Part 1 of 3
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There are three forms of consumer demand that pertain to value creation. They are salient, incipient and latent demand. Taken together, they bring us back to the notion of finding a need and filling it – and where necessary, doing it better than any competitor can. At the same time, each has its own separate marketing strategy ramifications.
It’s worth noting that the last two in particular can affect the product lifecycle for an already established product or service in the market. Sometimes they help to extend the lifecycle; sometimes they pose a threat to its continued existence; and sometimes it can go either way.
Starting with salient demand in Part 1 of this 3 part series, let’s take a closer look at the influence of each on value creation.
Salient demand refers to serving current needs and motives in a presently active market. The needs and motives are visible for everyone to see and understand. Fast food is an example: the market is currently being served, and it has an active and ongoing demand. Other examples include the demand for lawyers, accountants, garbage disposal services, heating/air conditioning products/services, automobiles, hotels and virtually anything else that is present and active.
The challenge of value creation with salient demand stems from its present and active state. This typically translates into a market already filled with providers, sometimes to the point of being saturated by too many similar products and services. Though there are exceptions, it characteristically involves products that either have reached the maturity stage of the product lifecycle or are on the brink of passing into it. For this reason, it’s not unusual to find high barriers to market entry, and high levels of competition once entry is made.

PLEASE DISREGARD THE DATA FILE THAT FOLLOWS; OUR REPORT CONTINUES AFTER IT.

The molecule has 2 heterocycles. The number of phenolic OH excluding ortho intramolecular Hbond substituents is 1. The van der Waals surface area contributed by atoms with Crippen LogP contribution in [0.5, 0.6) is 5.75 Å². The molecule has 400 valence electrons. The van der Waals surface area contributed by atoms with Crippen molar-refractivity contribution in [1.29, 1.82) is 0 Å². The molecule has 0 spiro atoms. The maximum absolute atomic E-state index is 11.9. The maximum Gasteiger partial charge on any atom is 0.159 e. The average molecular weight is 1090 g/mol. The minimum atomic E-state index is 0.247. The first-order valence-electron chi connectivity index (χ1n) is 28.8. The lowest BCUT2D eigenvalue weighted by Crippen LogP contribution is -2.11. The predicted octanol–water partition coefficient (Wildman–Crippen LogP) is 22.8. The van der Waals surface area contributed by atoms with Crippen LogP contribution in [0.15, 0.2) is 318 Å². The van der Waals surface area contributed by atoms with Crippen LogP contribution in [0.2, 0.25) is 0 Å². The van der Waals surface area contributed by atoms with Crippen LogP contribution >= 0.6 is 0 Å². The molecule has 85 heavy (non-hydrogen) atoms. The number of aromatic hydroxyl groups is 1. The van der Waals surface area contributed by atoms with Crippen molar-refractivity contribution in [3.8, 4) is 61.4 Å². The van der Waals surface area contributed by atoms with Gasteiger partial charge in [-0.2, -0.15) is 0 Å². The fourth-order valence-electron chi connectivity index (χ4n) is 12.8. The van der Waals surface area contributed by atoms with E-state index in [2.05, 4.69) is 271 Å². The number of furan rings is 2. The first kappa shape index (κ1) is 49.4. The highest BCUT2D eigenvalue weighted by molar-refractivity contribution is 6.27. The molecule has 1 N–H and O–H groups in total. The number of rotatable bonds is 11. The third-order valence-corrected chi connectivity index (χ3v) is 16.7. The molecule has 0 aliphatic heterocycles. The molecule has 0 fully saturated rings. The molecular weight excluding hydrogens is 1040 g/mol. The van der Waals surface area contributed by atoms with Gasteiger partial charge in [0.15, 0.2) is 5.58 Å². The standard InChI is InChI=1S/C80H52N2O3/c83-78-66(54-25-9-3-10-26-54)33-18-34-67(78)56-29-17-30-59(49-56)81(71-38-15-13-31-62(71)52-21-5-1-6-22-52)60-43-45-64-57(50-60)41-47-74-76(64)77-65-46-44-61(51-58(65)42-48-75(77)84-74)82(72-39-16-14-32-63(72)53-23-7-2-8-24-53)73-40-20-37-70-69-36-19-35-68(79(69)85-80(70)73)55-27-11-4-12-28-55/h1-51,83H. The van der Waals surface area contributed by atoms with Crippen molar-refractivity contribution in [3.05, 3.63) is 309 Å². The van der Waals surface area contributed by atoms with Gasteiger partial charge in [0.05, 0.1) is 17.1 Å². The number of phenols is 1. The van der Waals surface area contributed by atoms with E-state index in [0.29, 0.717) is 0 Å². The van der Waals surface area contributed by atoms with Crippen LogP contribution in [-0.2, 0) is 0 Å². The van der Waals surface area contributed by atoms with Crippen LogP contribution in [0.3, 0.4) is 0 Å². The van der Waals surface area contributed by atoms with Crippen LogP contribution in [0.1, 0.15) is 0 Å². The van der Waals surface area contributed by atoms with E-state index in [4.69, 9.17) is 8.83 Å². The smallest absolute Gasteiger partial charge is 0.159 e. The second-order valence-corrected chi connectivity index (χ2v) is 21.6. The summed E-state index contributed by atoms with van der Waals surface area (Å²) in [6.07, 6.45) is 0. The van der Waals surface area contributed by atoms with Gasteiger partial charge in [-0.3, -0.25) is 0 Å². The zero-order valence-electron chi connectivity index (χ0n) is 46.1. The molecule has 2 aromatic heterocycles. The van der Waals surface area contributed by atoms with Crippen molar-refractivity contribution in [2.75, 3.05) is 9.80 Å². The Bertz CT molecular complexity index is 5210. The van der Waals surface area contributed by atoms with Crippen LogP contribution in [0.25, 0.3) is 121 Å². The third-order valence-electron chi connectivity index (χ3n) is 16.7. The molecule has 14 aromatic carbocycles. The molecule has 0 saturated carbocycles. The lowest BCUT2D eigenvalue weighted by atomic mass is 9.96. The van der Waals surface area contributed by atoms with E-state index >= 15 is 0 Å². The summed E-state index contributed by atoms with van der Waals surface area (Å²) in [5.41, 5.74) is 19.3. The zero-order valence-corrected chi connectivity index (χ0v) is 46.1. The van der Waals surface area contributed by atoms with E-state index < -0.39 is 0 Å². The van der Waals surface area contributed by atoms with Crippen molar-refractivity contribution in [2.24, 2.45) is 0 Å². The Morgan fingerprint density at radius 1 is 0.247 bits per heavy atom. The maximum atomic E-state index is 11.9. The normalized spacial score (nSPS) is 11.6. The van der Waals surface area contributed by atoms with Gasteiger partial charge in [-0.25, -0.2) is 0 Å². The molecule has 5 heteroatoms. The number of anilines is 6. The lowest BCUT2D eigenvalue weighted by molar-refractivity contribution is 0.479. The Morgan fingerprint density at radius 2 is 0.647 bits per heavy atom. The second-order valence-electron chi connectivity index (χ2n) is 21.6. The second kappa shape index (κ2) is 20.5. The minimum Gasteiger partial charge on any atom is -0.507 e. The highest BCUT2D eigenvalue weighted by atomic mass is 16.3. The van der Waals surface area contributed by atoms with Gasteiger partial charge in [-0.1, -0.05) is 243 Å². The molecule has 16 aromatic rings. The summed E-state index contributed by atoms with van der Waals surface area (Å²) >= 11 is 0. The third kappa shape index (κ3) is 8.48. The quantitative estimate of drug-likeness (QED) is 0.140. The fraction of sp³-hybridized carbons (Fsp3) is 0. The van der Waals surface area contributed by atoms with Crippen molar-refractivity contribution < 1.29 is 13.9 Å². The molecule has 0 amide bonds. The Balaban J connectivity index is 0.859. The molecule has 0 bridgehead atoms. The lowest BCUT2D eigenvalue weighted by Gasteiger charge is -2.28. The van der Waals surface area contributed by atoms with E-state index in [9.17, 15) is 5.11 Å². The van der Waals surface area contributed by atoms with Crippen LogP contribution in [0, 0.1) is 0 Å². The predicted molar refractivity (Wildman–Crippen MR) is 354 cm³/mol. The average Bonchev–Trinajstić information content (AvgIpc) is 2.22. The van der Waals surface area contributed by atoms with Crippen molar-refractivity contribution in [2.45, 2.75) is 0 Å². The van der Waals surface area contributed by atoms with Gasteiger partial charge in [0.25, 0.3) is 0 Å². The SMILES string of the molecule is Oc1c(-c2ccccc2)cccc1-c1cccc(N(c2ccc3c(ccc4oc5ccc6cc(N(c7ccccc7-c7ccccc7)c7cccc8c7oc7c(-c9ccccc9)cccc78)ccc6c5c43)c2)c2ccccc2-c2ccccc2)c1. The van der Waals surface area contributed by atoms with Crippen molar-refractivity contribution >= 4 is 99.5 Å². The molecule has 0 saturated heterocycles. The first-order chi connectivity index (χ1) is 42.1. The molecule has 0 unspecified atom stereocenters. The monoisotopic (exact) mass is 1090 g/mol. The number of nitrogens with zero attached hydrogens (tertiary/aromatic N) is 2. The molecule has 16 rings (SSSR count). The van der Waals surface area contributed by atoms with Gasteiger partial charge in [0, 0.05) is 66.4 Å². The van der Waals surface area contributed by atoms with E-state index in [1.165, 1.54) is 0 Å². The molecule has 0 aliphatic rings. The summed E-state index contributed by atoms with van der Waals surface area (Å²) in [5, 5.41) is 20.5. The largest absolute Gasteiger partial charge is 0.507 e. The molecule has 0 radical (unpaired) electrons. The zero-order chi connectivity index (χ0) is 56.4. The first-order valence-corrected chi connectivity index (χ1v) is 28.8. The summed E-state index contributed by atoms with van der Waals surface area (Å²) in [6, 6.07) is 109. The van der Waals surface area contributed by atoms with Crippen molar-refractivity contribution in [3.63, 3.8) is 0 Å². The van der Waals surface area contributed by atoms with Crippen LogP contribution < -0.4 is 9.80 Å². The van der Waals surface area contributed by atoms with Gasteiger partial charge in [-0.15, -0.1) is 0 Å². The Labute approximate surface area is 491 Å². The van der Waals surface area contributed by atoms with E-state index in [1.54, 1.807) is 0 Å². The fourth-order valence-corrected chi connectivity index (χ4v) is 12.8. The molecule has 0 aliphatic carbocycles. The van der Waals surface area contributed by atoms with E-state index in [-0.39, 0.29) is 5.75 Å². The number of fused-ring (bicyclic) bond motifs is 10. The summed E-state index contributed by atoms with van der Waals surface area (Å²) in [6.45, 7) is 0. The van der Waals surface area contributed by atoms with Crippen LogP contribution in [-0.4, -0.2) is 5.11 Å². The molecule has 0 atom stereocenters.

Survival in this environment rests with aggressively forging a strong brand identity or presence. This might be accomplished through the use of value-added benefits, strategic product positioning (differentiation), a particularly good location or a market niche concentration. Let’s look at a few illustrative examples:
- Burger King has tried several value-added propositions over time, including “Flame broiled,” “Have it your way,” and “It takes two hands to hold a Whopper.”
- Wendy’s started with “Old Fashioned Hamburgers,” then switched to a “Where’s the beef?” campaign, and presently uses “never frozen fresh 100% North American beef.”
- Meanwhile, a small family-owned fast food restaurant in Phoenix, Arizona – one that could hardly hope to compete with yet another type of hamburger – instead found success by carving out a market niche for itself after blending Chinese and Mexican food preparation into distinctly unique menu items. (What really makes it work, however, is the leveraging of a key physiological trait that is well-known in the restaurant industry as cravability. The product benefit rests with the psychological gratification that accompanies the act of satisfying a craving.)
Each of these examples reflects the challenge of finding the right mix of product/service attributes for positioning it well enough to gain a competitive edge in a highly competitive atmosphere. As we’ll see in parts 2 and 3 of this series, this quest is somewhat unique to salient demand. It requires a talent for making the enterprise stand apart in an otherwise crowded space.
In part 2, we’ll look at incipient demand – how it differs from salient and latent demand; and the ramifications that come with either actively trying to cultivate it, possibly defend against it, or necessarily confront the inescapable reality of being displaced by it.